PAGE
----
Calcium has a significant physiological role in the body. It is involved in skeletal mineralization, contraction of muscles, the transmission of nerve impulses, blood clotting, and secretion of hormones. The diet is the predominant source of calcium. Calcium is a predominately extracellular cation. Calcium absorption in the intestine is primarily controlled by the hormonally active form of vitamin D, which is 1,25-dihydroxy vitamin D3. Parathyroid hormone also regulates calcium secretion in the distal tubule of the kidneys. Calcitonin acts on bone cells to decrease calcium levels in the blood.
Hypocalcemia diagnosis requires checking the serum albumin level to correct for total calcium. Hypocalcemia is diagnosed when the corrected serum total calcium levels are less than 8.8 mg/dL, as in vitamin D deficiency or hypoparathyroidism. Checking serum calcium levels is a recommended test in post-thyroidectomy patients. Hypercalcemia is when corrected serum total calcium levels exceed 10.7 mg/dL, as seen with primary hyperparathyroidism. Humoral hypercalcemia presents in malignancy, primarily due to PTHrP secretion.
The acid-base status of the blood drives bicarbonate levels. The kidneys predominantly regulate bicarbonate concentration and maintain the acid-base balance. Kidneys reabsorb the filtered bicarbonate and generate new bicarbonate by net acid excretion, which occurs through the excretion of titrable acid and ammonia. Diarrhea usually results in bicarbonate loss, causing an imbalance in acid-base regulation. Many kidney-related disorders can result in imbalanced bicarbonate metabolism leading to excess bicarbonate in the body.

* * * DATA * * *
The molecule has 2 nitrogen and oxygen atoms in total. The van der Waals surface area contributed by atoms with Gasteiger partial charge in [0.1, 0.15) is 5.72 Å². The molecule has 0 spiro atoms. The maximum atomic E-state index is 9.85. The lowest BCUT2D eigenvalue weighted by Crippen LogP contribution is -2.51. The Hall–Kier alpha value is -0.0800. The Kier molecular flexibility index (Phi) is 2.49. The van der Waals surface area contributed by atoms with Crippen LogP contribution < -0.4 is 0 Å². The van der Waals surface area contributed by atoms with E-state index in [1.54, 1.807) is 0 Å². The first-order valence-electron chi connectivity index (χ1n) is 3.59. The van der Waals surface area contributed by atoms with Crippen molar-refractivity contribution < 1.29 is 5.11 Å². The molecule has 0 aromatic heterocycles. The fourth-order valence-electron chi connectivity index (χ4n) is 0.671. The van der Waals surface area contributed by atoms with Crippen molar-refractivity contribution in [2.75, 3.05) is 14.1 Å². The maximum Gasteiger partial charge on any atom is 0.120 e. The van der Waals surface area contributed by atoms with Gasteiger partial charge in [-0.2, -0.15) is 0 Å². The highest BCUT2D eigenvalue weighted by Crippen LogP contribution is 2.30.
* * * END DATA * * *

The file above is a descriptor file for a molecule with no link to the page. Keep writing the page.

Magnesium is an intracellular cation. Magnesium is mainly involved in adenosine triphosphate (ATP) metabolism, proper functioning of muscles, neurological functioning, and neurotransmitter release. When muscles contract, calcium re-uptake by the calcium-activated ATPase of the sarcoplasmic reticulum is brought about by magnesium. Hypomagnesemia occurs when the serum magnesium levels are less than 1.46 mg/dL. Alcohol use disorder, gastrointestinal conditions, and excessive renal loss may result in hypomagnesemia. It commonly presents with ventricular arrhythmias, which include torsades de pointes. Hypomagnesemia may also result from the use of certain medications, such as omeprazole.
Chloride is an anion found predominantly in the extracellular fluid. The kidneys predominantly regulate serum chloride levels. Most chloride, filtered by the glomerulus, is reabsorbed by both proximal and distal tubules (majorly by proximal tubule) by both active and passive transport.
Hyperchloremia can occur due to gastrointestinal bicarbonate loss. Hypochloremia presents in gastrointestinal losses like vomiting or excess water gain like congestive heart failure.
Phosphorus is an extracellular fluid cation. Eighty-five percent of the total body phosphorus is in the bones and teeth in the form of hydroxyapatite; the soft tissues contain the remaining 15%. Phosphate plays a crucial role in metabolic pathways. It is a component of many metabolic intermediates and, most importantly, of ATP and nucleotides. Vitamin D3, PTH, and calcitonin regulate phosphate simultaneously with calcium. The kidneys are the primary avenue of phosphorus excretion.
Phosphate imbalance is most commonly due to one of three processes: impaired dietary intake, gastrointestinal disorders, and deranged renal excretion.